Fund more assisted boarders to help vulnerable young people, heads tell ministers
Some of the country’s leading state and independent boarding schools have called on the government to “substantially increase” the number of assisted-boarding places to help more vulnerable young people.
The programme, which operates in more than 100 boarding schools across the UK, provides places to disadvantaged teens who are on the edge of being taken into care.
And a survey, conducted by charity the Royal National Children’s Foundation, which currently provides long-term support to 350 students, showed more than nine out of 10 boarding-school heads wanted to see the government invest more into the assisted-boarding scheme.
The scheme allows schools to offer places to young people for the duration of their secondary career, and the study showed 87 per cent of boarding-school heads said they would be “extremely or very likely” to increase the number of assisted boarders if the government provided a “small contribution”.
The move was backed by former schools minister Lord Adonis, the president of the RNCF, who said that the scheme has a tremendous impact on young people’s lives.
“I strongly support an expansion in assisted boarding, in suitable state and private boarding schools, and in boarding houses attached to day schools, because it can make a transformational difference to the life chances of children from vulnerable families,” he said.
Last year it was revealed that more than half of local authorities had signed up to the assisted-boarder scheme, which will see more than 1,000 young people placed in boarding schools by 2018.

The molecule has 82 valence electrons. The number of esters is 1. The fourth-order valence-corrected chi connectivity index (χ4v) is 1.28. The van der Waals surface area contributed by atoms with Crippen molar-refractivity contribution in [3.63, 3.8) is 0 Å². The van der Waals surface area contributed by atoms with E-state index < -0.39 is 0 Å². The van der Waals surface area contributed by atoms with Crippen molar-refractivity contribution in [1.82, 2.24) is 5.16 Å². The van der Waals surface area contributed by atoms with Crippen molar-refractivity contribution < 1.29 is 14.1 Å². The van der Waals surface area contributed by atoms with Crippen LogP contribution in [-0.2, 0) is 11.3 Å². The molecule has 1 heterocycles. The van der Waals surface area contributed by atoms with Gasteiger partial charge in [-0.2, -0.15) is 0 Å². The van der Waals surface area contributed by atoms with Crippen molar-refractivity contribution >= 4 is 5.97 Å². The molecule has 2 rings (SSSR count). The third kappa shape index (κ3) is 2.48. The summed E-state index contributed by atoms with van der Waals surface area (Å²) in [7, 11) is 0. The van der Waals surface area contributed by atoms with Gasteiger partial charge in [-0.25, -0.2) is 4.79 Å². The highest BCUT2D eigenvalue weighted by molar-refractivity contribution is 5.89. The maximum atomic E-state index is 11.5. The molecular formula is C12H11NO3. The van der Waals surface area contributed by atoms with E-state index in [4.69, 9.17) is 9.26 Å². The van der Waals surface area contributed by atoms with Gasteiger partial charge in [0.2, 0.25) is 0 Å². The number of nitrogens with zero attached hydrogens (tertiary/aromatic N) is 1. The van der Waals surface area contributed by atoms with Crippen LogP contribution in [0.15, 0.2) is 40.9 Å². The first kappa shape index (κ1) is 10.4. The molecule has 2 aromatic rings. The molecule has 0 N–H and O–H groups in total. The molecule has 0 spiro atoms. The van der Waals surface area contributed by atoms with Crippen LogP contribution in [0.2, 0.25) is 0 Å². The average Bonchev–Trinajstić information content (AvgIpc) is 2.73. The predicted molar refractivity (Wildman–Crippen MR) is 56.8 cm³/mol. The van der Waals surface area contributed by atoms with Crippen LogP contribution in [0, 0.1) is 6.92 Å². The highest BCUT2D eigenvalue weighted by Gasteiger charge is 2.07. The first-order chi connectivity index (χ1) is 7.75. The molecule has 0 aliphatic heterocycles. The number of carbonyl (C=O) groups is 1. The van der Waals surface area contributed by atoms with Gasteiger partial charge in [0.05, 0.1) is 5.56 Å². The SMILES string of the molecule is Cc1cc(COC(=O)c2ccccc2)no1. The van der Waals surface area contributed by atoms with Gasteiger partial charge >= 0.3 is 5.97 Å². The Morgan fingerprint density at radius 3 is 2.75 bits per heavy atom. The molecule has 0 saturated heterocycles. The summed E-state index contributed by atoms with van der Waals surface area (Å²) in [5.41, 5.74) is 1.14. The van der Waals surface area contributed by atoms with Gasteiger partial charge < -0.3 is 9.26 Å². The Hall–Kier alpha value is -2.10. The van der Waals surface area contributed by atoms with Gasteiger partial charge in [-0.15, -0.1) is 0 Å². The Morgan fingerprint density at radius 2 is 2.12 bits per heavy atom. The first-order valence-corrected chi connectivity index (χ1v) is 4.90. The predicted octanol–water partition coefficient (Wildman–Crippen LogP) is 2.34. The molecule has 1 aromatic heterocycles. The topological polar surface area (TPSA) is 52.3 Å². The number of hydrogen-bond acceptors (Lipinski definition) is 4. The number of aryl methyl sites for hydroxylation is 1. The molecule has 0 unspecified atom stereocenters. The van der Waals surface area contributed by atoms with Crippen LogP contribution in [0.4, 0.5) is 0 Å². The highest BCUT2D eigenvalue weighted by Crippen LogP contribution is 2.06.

According to the RNCF’s own figures, it costs between £40,000 and £120,000 a year to place a child in care, whereas assisted-boarding places would cost local authorities between £10,000 and £30,000 a year.
Among those schools that are part of the assisted-boarding programme are King Edward's School and Reed's School, both of which are in Surrey. Both charge under £28,000 a year for full boarding.
The charity believes that thousands of young people from challenging backgrounds could be helped by the assisted-boarders programme if the government would provide more funding.
“We have proved successively that boarding school can transform the lives of vulnerable, disadvantaged young people who might otherwise eventually need to be taken into local-authority care,” Colin Morrison, chairman of the RNCF said.
“It's not for all young people, of course, whether vulnerable or not. But we estimate that there are several thousand more vulnerable young people who want to benefit from assisted boarding – and now we have the schools saying that a relatively small amount of financial aid can open up these opportunities.”